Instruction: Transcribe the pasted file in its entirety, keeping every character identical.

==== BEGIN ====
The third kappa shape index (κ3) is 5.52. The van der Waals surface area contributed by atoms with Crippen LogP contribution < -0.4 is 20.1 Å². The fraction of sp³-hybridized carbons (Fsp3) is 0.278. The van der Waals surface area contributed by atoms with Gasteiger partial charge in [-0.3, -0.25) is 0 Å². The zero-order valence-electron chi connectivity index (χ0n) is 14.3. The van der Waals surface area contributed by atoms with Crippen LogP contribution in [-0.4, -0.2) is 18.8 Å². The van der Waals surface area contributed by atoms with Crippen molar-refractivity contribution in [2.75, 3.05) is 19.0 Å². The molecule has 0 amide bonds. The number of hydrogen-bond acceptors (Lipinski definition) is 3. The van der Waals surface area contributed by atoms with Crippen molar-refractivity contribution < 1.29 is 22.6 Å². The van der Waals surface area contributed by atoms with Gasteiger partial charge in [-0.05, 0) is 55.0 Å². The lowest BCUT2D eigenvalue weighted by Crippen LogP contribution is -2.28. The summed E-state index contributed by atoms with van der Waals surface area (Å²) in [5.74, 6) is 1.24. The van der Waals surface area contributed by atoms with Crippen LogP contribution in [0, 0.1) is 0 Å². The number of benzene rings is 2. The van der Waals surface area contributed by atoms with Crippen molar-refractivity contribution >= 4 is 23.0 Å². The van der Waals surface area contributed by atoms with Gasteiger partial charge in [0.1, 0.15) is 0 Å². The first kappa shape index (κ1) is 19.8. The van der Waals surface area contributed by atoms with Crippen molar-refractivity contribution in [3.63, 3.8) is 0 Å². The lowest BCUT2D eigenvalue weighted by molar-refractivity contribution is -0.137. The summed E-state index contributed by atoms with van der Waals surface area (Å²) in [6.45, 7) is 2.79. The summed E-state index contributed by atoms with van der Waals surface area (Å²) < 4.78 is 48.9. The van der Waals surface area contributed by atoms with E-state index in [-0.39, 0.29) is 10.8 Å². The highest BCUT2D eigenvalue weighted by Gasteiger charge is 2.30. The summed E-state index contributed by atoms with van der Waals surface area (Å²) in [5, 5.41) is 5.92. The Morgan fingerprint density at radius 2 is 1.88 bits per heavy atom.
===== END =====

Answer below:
The third kappa shape index (κ3) is 5.52. The van der Waals surface area contributed by atoms with Crippen LogP contribution < -0.4 is 20.1 Å². The fraction of sp³-hybridized carbons (Fsp3) is 0.278. The van der Waals surface area contributed by atoms with Gasteiger partial charge in [-0.3, -0.25) is 0 Å². The zero-order valence-electron chi connectivity index (χ0n) is 14.3. The van der Waals surface area contributed by atoms with Crippen LogP contribution in [-0.4, -0.2) is 18.8 Å². The van der Waals surface area contributed by atoms with Crippen molar-refractivity contribution in [2.75, 3.05) is 19.0 Å². The molecule has 0 amide bonds. The number of hydrogen-bond acceptors (Lipinski definition) is 3. The van der Waals surface area contributed by atoms with Crippen molar-refractivity contribution < 1.29 is 22.6 Å². The van der Waals surface area contributed by atoms with Gasteiger partial charge in [-0.05, 0) is 55.0 Å². The lowest BCUT2D eigenvalue weighted by Crippen LogP contribution is -2.28. The summed E-state index contributed by atoms with van der Waals surface area (Å²) in [5.74, 6) is 1.24. The van der Waals surface area contributed by atoms with Crippen LogP contribution in [0, 0.1) is 0 Å². The number of benzene rings is 2. The van der Waals surface area contributed by atoms with Crippen molar-refractivity contribution >= 4 is 23.0 Å². The van der Waals surface area contributed by atoms with Gasteiger partial charge in [0.1, 0.15) is 0 Å². The first kappa shape index (κ1) is 19.8. The van der Waals surface area contributed by atoms with Crippen molar-refractivity contribution in [3.63, 3.8) is 0 Å². The lowest BCUT2D eigenvalue weighted by molar-refractivity contribution is -0.137. The summed E-state index contributed by atoms with van der Waals surface area (Å²) in [6.45, 7) is 2.79. The summed E-state index contributed by atoms with van der Waals surface area (Å²) < 4.78 is 48.9. The van der Waals surface area contributed by atoms with E-state index in [-0.39, 0.29) is 10.8 Å². The highest BCUT2D eigenvalue weighted by Gasteiger charge is 2.30. The summed E-state index contributed by atoms with van der Waals surface area (Å²) in [5, 5.41) is 5.92. The Morgan fingerprint density at radius 2 is 1.88 bits per heavy atom.